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Kay's Originals Vol. 2


B I0 G RAP HIC AL SKETCH E S. 57 Islands ; but this situation he held only for a limited period, in consequence of some misunderstanding. He returned to the Continenti and died there in 1795. He married a French ladyone of the Protestant refugees ‘-whose sister was a well-known novel writer of the ‘‘ Minerva Press.” He had two sons, who were educated at the High School. The eldest, George, was unfortunate. He entered the army; but, having formed some indifferent connections, he retired from the service, and died in Switzerland. Augustus, the youngest, became a distinguished officer of artillery. He commanded the horse-brigade during the whole of the war in Spain, and was repeatedly thanked in public orders by the Duke of Wellington. He was created a Baronet and K.C.B., and died at Woolwich. The Major resided in No. 5 George Street. The Hon. ANDREW ERSKINE was a younger brother of the “ musical Earl of Kellie.” He held a lieutenant’s commission in the 71st Regiment of Foot, which corps being reduced in 1763, he exchanged from half-pay to the 24th, then stationed at Gibraltar. Erskine had little genius or inclination for a military life ; his habits and tastes were decidedly of a literary character. He was one of the contributors to Donaldson’s “ Collection of Original Poems by Scottish Gentlemen.” He is chiefly known, however, for his correspondence with Boswell (the biographer of Johnson), printed at Edinburgh in 1763. These letters, the legitimate offspring of “hours of idleness,” consist of a mixture of prose and verse; and are remarkable for the spirit of extravagance which pervades them. Those of Boswell are characteristic of the writer, and his pen might be traced in every line ; but it would be difficult to discover in the letters of Erskine any marks of the dull, reserved disposition which was natural to him. His manner was unobtrusive and bashful in the extreme. He indeed occasionally alludes to this ; and, in one of his poetical epistles to Boswell, says- “ You kindly took me up an awhard cub, And introduced me to the soaping club.”’ The following notice of the “French Refugees,” we find in the London Nmhg Post of September 18, 1792 :-‘‘The subscriptions for those unfortunate people do honour to the generosity of the nation. It is expected that iu the course of a few days it will be very considerable, as there has been upwards of Five Thousand Pounds already subscribed. It is rather strange that the piety of our English Bishops did not induce them to anticzpate the good iutentions‘of the lady. The mitred brotherhood should have been the first to have felt for the forlorn sitnation of the emigrant priests ; but their doors seem shut against the voice of distress, and their hearts appear callous to the calls of humanity. It is the object of the managers of the subscriptions to supply those refugees with money, who are desirous to emigrate to other countries, where their talents and abilities may be exercised for their own emolument, and the benefit of the state. Their next objects of relief are those who, from affluence, have been reduced to extreme poverty, and whose pride still prevents them from solicitiug alms. To alleviate their misfortunes, every man must administer his mite with cheerfulness ; but those French paupers who have been long before the Revolution in this country, and are common mendicants, it is not the intention of the subscription to embrace.” So called from their motto, which was, “Every man soap his own beard; or every man indulge his own humour.” This club met erery “Tuesday eve,” and their favourite game was the facetious one of snip snap snmm. VOL. 11. I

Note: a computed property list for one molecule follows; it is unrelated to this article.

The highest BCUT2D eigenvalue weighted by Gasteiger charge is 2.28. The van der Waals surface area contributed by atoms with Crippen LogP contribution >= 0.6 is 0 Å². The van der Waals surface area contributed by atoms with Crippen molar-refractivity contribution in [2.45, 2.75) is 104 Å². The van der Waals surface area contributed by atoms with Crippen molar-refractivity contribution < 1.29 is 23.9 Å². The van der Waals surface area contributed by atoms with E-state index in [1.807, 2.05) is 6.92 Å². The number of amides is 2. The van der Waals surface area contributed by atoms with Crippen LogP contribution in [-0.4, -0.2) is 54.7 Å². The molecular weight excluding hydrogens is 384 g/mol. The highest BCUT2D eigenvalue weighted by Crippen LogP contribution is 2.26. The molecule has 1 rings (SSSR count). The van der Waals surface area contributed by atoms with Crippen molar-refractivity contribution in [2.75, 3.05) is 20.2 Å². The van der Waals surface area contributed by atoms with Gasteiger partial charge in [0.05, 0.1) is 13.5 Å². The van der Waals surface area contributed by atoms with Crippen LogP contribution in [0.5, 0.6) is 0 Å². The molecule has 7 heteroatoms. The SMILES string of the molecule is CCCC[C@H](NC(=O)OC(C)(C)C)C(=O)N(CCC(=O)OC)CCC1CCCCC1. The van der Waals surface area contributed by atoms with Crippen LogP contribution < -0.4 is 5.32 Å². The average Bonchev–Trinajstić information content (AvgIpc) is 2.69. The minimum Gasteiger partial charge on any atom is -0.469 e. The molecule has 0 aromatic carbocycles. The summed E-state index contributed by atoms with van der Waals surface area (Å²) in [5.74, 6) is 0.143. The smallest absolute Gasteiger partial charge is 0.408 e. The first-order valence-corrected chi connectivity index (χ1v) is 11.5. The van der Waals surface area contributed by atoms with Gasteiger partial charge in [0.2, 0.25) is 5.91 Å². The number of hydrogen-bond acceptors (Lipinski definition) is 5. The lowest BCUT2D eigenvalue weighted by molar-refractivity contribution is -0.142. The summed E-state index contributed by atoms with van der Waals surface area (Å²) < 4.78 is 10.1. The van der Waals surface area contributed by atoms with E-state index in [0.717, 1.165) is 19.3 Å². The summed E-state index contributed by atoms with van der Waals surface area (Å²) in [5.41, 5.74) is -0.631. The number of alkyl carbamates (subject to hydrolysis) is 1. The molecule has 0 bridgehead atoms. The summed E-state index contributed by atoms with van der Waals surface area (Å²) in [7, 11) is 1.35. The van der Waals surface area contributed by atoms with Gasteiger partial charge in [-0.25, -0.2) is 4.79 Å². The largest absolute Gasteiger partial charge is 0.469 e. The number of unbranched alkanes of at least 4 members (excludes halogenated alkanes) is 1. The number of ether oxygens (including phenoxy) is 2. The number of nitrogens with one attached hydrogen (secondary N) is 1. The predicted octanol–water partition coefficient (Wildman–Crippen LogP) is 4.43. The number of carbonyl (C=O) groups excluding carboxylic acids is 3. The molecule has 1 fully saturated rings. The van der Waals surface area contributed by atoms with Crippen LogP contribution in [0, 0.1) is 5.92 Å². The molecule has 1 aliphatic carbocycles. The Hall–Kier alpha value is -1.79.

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58 BIOGRAPHICAL SKETCHES. Some idea of Erskine’s appearance may be gathered from his friend$ reply : ‘‘ Now, my lieutenant with the dwky face; For though you’re clothed in scarlet and in lace, The gorgeous glare of which to art you owe, Yet nature gave you not my snowy brow.’’1 As a specimen of the Lieutenant’s style and humour, we may quote the following from one of his letters, dated from New Tarbat, where he appears to have resided principally during the epistolary intercourse, and where Boswell paid him a visit-the friends having previously met at Glasgow by appointment :- “ I have often wondered, Boswell, that a man of your taste in music cannot play upon the Jew’s harp ; there are some of us here that can touch it very melodiously, I can tell you. Corelli’s solo of Maggie Lauder, and Pergolesi’s sonata of the Curle he cum o’er the craft, are excellently adapted to that instrument. The first cost is but three-halfpence, and they last a long time. I have composed the following ode upon it, which exceeds Pindar as much as the Jew’s harp does the organ.” Let me advise you to learn it. [We quote the last verse.] “ Roused by the magic of the charming wire, The yawning dogs forego their heavy slumbers ; The ladies listen on the narrow stair, And Captain Andrew straight forgets his numbers. Cats and mice give o’er their battling, Pewter plates on shelves are rattling ; But falling down, the noise my lady hears, Whose scolding drowns the trump more tuneful than the spheres.” ‘( Captain Andrew,” however, could ‘(touch it very melodiously” on other instruments than the Jew’s harp. He was an excellent musician-little inferior to the (‘ musical Earl ” himself-and composed several much-admired airs. To Thomson’s Collection of Scottish Songs he contributed, among others, the delightful air and words of “ See the moon on the still lake is sleeping,” etc. The Captain was an admirer of the drama, and wrote one or two pieces for the Edinburgh stage. One of these, by no means deficient in spirit, published in 1764 (Gd.), bears the title of ((She’s not Him, and He’s not Her-a farce, in two acts, as it is performed in the Theatre in Canongate.” Although a poet, Erskine does not appear to have been influenced by any romantic adoration of the fair sex. On the subject of matrimony his notions were very different from those of Boswell ; ’ and he remained all his life a bachelor. On the death of Vice-Admiral Lord Colville, in 1790, he resided chiefly thereafter with his sister Lady Colville, at Drumsheugh, near the Dean Bridge, The fact was, they were both tinged with the complexion ascribed to the “daughters of Jerusalem. ” a In one of hia letters to Boswell, he says-“ When you and I walked twice round the Meadows upon the subject of matrimony, I little thought that my difference of opinion from you would have brought on your marriage so soon ”